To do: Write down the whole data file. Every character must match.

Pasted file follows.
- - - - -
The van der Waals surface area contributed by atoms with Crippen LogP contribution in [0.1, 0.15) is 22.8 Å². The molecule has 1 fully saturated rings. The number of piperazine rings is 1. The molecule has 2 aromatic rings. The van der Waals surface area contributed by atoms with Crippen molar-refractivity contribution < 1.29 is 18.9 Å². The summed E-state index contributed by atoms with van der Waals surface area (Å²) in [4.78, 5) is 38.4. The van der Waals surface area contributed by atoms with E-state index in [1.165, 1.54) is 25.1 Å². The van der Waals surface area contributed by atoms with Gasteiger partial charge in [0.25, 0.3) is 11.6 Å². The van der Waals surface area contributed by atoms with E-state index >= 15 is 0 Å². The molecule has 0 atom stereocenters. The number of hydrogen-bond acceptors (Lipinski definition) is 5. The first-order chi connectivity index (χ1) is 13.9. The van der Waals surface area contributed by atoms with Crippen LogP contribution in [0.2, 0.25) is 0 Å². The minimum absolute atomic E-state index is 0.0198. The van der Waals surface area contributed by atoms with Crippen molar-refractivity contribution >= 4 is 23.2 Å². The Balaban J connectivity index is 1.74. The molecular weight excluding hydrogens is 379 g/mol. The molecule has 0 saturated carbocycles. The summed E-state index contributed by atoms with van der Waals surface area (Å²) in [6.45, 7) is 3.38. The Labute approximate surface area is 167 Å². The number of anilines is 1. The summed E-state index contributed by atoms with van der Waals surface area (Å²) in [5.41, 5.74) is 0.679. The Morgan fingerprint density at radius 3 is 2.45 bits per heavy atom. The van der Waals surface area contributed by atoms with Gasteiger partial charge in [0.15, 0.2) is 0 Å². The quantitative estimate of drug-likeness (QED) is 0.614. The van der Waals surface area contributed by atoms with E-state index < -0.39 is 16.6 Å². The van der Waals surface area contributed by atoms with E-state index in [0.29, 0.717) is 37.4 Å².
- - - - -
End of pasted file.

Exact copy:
The van der Waals surface area contributed by atoms with Crippen LogP contribution in [0.1, 0.15) is 22.8 Å². The molecule has 1 fully saturated rings. The number of piperazine rings is 1. The molecule has 2 aromatic rings. The van der Waals surface area contributed by atoms with Crippen molar-refractivity contribution < 1.29 is 18.9 Å². The summed E-state index contributed by atoms with van der Waals surface area (Å²) in [4.78, 5) is 38.4. The van der Waals surface area contributed by atoms with E-state index in [1.165, 1.54) is 25.1 Å². The van der Waals surface area contributed by atoms with Gasteiger partial charge in [0.25, 0.3) is 11.6 Å². The van der Waals surface area contributed by atoms with E-state index >= 15 is 0 Å². The molecule has 0 atom stereocenters. The number of hydrogen-bond acceptors (Lipinski definition) is 5. The first-order chi connectivity index (χ1) is 13.9. The van der Waals surface area contributed by atoms with Crippen LogP contribution in [0.2, 0.25) is 0 Å². The minimum absolute atomic E-state index is 0.0198. The van der Waals surface area contributed by atoms with Crippen molar-refractivity contribution >= 4 is 23.2 Å². The Balaban J connectivity index is 1.74. The molecular weight excluding hydrogens is 379 g/mol. The molecule has 0 saturated carbocycles. The summed E-state index contributed by atoms with van der Waals surface area (Å²) in [6.45, 7) is 3.38. The Labute approximate surface area is 167 Å². The number of anilines is 1. The summed E-state index contributed by atoms with van der Waals surface area (Å²) in [5.41, 5.74) is 0.679. The Morgan fingerprint density at radius 3 is 2.45 bits per heavy atom. The van der Waals surface area contributed by atoms with Gasteiger partial charge in [0.15, 0.2) is 0 Å². The quantitative estimate of drug-likeness (QED) is 0.614. The van der Waals surface area contributed by atoms with E-state index < -0.39 is 16.6 Å². The van der Waals surface area contributed by atoms with E-state index in [0.29, 0.717) is 37.4 Å².